As you work your way through the process of choosing the right boarding school for your child, you will find it very easy to get side-tracked. Nothing wrong with getting side-tracked. Just make sure that you get yourself back on track. There are three to five schools for you to visit. Lots of observations, evaluations, assessments, and questions. Make sure that you have checked all the boxes.
The location of the boarding schools on your list is important simply because travel these days is never easy. Review the logistics involved carefully. Ideally, you don't want to be more than a couple of hours from the school. That may seem unrealistic but practically speaking it is not. For example, there are dozens of schools within an hour of Boston's Logan Airport. From there you can get to many major metropolitan areas within two hours. Incidentally, those New England boarding schools are old hands at transferring students from campus to airport. Those are precision operations honed over many years so that just about every travel eventuality is thought of. Naturally, cellphones make communications with you waiting anxiously on the other end much easier than they were back when my daughters went to boarding school. So draw a circle 60-120 miles out from any major airport. If boarding schools fall within the circle, you should be all set.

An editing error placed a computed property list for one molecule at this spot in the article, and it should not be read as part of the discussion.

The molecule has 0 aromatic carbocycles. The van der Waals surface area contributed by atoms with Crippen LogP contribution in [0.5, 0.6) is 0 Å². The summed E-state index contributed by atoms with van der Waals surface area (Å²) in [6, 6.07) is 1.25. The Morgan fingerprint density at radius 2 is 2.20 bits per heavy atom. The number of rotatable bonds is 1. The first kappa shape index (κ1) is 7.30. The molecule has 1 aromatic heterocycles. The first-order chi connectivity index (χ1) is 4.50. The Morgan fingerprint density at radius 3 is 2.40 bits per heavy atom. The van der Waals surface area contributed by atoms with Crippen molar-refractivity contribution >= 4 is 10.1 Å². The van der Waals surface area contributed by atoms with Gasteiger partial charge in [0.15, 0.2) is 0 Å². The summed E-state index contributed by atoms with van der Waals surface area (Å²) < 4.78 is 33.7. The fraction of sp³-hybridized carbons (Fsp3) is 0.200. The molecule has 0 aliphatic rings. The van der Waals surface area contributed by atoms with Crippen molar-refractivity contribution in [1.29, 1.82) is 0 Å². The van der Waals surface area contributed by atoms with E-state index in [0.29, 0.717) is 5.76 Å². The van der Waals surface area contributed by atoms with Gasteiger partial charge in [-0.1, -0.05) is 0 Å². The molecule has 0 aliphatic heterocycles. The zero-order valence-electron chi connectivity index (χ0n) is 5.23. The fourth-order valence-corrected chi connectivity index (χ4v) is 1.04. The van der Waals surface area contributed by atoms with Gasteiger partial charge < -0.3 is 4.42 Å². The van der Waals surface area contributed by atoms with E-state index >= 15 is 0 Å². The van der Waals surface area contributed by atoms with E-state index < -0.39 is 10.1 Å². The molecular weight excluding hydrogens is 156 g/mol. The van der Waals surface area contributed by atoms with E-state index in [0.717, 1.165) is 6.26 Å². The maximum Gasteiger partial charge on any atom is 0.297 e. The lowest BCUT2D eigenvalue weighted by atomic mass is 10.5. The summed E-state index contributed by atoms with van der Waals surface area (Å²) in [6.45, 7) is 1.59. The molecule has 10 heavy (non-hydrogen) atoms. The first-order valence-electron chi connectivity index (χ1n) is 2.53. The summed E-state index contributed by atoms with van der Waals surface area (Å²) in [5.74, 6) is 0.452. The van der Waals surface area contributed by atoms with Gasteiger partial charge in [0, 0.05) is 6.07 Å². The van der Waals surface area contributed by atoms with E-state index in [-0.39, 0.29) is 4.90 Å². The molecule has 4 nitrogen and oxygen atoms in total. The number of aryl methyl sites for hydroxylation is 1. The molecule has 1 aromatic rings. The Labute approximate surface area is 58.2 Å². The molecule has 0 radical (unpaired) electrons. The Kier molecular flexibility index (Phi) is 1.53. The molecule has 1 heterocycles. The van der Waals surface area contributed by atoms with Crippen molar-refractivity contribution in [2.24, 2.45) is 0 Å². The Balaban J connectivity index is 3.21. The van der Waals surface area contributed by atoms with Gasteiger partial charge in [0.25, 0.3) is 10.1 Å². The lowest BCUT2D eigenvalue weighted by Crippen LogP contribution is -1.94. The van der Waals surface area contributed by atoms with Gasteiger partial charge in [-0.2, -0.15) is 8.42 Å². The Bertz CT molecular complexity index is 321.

Once you have more or less decided where you are looking for schools, then you can begin to get granular with that very important item on your checklist: academics. Just like the boarding schools which you have been looking at, each school's academic program is unique. No state or federal government is telling a private school what to teach or how to teach it. Yes, there are state-mandated minimums in core subjects. But the reality is that 99.9% of private schools meet or exceed those minimums. Why is that? Because you and I, their clients, demand a rigorous academic component in our children's education. That, after all, is one of the things we are paying for. In most cases, it is our main reason for sending our children to private school.
This brief video illustrates the Harkness Method of teaching.